wherein the instructions for printing the image flirt her comprise instructions for printing dots with a first-use dot-forming element group and a second-use dot-forming element group during a same main scanning to print first and second images in the second printing mode, the first-use dot-forming element group comprising dot-forming elements in a relatively upstream range in the direction of the sub-scanning, and the second-use dot-forming element group comprising dot-forming elements in a relatively downstream range in the direction of the sub-scanning, wherein the first image is printed with the first-use dot-forming element group solely, and the second image is printed with the first-use dot-forming element group solely.
Description
BACKGROUND OF THE INVENTION

1. Field of the Invention

The present invention relates to a technique for printing dots on the surface of a print medium using dot printing heads, and in particular to a technique for efficiently printing large and small images.

2. Description of the Related Art

Printers which eject ink from the nozzles of printing heads have recently come to enjoy broad popularity as computer output devices. Such printers with numerous nozzles can print dots for rapid printing of large images by using these numerous nozzles at once. These techniques are disclosed, for example, in Japanese Unexamined Patent Application (Kokai) 2001-232806.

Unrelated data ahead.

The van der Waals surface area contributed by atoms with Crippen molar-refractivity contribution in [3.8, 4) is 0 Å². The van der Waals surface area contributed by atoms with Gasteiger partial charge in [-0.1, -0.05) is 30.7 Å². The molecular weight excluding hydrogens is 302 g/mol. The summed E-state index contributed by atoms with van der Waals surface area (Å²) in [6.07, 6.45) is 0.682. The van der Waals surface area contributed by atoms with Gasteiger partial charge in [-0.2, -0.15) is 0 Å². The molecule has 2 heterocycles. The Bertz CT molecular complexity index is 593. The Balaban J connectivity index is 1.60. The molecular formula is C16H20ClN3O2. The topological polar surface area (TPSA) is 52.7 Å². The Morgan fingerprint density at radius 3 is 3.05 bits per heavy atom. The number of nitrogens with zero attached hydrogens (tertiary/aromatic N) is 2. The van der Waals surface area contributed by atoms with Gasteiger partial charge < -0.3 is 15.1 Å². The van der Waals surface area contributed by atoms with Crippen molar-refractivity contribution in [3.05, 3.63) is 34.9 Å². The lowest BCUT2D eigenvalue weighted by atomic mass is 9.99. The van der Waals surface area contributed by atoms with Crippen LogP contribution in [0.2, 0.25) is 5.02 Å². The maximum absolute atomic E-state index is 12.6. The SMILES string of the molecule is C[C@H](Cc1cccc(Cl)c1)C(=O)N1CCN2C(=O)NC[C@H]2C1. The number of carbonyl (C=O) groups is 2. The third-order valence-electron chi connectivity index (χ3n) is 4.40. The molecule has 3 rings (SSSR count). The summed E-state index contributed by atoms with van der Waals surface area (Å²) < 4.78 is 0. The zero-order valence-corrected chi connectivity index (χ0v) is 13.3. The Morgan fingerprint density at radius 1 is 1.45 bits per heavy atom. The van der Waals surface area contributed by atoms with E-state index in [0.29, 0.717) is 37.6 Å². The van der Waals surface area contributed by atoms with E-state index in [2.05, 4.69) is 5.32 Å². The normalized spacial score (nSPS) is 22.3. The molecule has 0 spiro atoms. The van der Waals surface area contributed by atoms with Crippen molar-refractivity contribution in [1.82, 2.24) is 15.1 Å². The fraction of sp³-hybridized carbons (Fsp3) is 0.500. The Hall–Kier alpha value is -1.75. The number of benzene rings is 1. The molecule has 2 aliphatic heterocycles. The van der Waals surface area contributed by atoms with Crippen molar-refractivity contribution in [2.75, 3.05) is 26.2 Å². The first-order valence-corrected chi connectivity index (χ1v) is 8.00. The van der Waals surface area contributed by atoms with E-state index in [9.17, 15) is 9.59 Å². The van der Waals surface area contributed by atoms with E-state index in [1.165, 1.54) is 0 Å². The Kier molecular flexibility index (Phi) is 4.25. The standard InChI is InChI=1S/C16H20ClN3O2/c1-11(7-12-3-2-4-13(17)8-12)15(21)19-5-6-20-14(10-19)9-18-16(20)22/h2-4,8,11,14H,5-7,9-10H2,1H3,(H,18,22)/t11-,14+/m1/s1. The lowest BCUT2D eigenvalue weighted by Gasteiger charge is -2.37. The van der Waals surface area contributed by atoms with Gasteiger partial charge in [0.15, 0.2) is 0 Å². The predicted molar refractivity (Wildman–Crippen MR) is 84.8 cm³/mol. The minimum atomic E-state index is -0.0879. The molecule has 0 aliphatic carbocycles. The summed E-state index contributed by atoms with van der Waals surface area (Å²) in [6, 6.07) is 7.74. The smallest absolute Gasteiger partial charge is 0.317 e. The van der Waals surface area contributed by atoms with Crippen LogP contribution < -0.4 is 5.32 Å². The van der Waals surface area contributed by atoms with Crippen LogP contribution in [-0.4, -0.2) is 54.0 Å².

FIG. 19 illustrates an example of interlace printing. Interlace printing is sometimes employed in the above printers in order to achieve high quality printing. During interlace printing, various parts of the printed image Img are printed with various nozzles For example, the parts at the top edge of the image Img are printed by nozzles #10 and #11 near the upstream end (bottom end in FIG. 19) in the sub-scanning direction SS among the nozzle rows, and are printed by nozzle #1 near the downstream end (top end in FIG. 19) of the sub-scanning direction SS. The parts near the bottom end of the image Img are printed by nozzle #12 near the upstream end in the nozzle rows, and are printed by nozzles #2 and #3 near the downstream end of the nozzle rows.

During interlace printing, the image Img begins to be printed, as illustrated in FIG. 19, at a position where nozzles #10 and #11 near the upstream end (bottom end in FIG. 19) of the nozzle rows face the top end of the image Img. The image Img ends to be printed at a position where nozzles #3 and #4 near the downstream end (top end in FIG. 19) of the nozzle rows face the top end of the image Img.

Meanwhile, at the start of interlace printing, the main scan lines cannot be printed without gaps in the area where the downstream side nozzles (nozzles #1, #2, etc.) print. Thus, in a case where the next image Img begins to be printed after the first image Img (indicated by the aggregate of solid circles in FIG. 19) has been printed, and the printing of the next image begins from the specific relative position of the printing head and print medium where the first image Img has been completed, the next image Img is printed at the position indicated by the dashed line in FIG. 19.